Story Vs. Narrative in a Presentation or Speech

Christopher Witt —  December 4, 2012

Does a Presentation Tell a Story or Have a NarrativeI’m often confused when people talk about a presentation’s “story.” As in, “I’m not sure that this presentation tells a good story.” (This kind of comment typically comes from my clients who are engineers working on an oral proposal. I assume they’ve been told at some point that their presentation has to have a story.)

Here’s what confuses me. A story involves, at the very least, 1) a character (or cast of characters), 2) a plot (a series of events, through which the main character encounters and overcomes—or learns to live with—an obstacle), and 3) a theme (a unifying sense of purpose or meaning). And most presentations lack one or more of those elements. So as far as I’m concerned it doesn’t make sense to talk about a presentation’s story. To be nit-picky, a presenter may tell a story–should tell a story–but a presentation doesn’t.

I prefer to talk about a presentation’s narrative.

Story and narrative are often used interchangeably, mind you. And most references treat the two words as synonyms. A story is a narrative. A narrative is a story. But I like to make a (perhaps arbitrary) distinction.

Here’s the difference between a story and a narrative, as I use the terms in reference to a speech or presentation.

A story is an account of a person (real or imagined) undergoing or undertaking a series of actions in order to achieve something he or she desires. As a result, that person may learn a lesson about him- or herself or about life in general, but the storyteller and the people hearing the story do learn a lesson. The point of telling a story is both to entertain and to share information, insight, or a life lesson.

A narrative is, in the words of Anne Fadiman, editor of The American Scholar, “a way of ordering events and thoughts in a coherent sequence that makes them interesting to listen to.”

A story is an optional, though highly recommended element of a presentation. The narrative is the presentation’s design or overall structure. It gives meaning, focus, and purpose (coherence) to the information you’re presenting. And it makes that information interesting to your audience. A narrative is essential.

Agree? Disagree?

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Christopher Witt

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Chris Witt was born in Los Angeles, California. He currently lives in San Diego. He works as a speech and presentations consultant, an executive speech coach, and an orals coach.

3 responses to Story Vs. Narrative in a Presentation or Speech

  1. Hey Chris,

    I often work with PhD level researchers doing basic science and from my perspective their presentations do tell stories. Each scientists takes a series of actions (experiments) to achieve a better understanding of the problem. If the work is good, the audience and the scientist have learned something significant about the problem. The scientists does overcome obstacles or challenges in doing the work. Often it is creating the design of the experiments or the overall design of the sequence of experiments that ultimately lead to the conclusions.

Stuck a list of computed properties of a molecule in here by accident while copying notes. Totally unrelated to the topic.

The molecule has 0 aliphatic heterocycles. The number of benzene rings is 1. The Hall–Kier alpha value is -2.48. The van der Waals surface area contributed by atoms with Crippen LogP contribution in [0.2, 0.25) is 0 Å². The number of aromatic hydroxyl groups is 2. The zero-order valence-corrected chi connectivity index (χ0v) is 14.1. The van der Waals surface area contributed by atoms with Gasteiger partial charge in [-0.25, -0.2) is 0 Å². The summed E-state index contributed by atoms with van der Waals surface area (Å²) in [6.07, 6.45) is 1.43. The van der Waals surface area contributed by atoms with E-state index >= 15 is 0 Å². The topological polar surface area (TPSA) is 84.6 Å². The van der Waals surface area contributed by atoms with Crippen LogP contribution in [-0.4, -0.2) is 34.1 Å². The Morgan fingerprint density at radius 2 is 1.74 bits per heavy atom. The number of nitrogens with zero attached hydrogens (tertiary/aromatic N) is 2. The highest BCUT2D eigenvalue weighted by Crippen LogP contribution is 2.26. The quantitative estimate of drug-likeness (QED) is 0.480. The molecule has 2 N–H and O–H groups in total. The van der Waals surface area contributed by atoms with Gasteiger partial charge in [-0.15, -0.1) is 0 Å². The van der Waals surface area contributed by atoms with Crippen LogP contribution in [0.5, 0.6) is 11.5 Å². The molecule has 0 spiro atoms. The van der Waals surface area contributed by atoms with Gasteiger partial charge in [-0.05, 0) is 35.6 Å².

When a scientist presents he or she is sharing both the conclusions about the problem, but also (different from a scientific paper) she presents the process of discovery–why they chose to perform those particular experiments.

    So for the scientists, I believe that their presentations are stories. However, that is not to say that ALL presentations are stories. I agree with you there are some presentations that do not meet the criteria. For example, a presentation that I might deliver on public speaking or networking does not meet the criteria.

    I think whether or not a presentation meets the criteria of story depends on the content and most often hinges on if a problem or obstacle is being discussed as a series of questions and answers.

    • Lisa,

      I quite agree. A presentation CAN have a story, although many presentations do not. I think that organizing a presentation in the form of a story, the way you have your clients do, is a great way to go. (I also try to get my clients to adopt this approach, with more or less success.)

      In your example, the presentation does have the main elements of a story: 1) a character (the researcher / presenter), 2) a series of actions taken to overcome obstacles and to achieve a desired goal, and 3) a theme (a unifying idea).

      Thanks for you insights.

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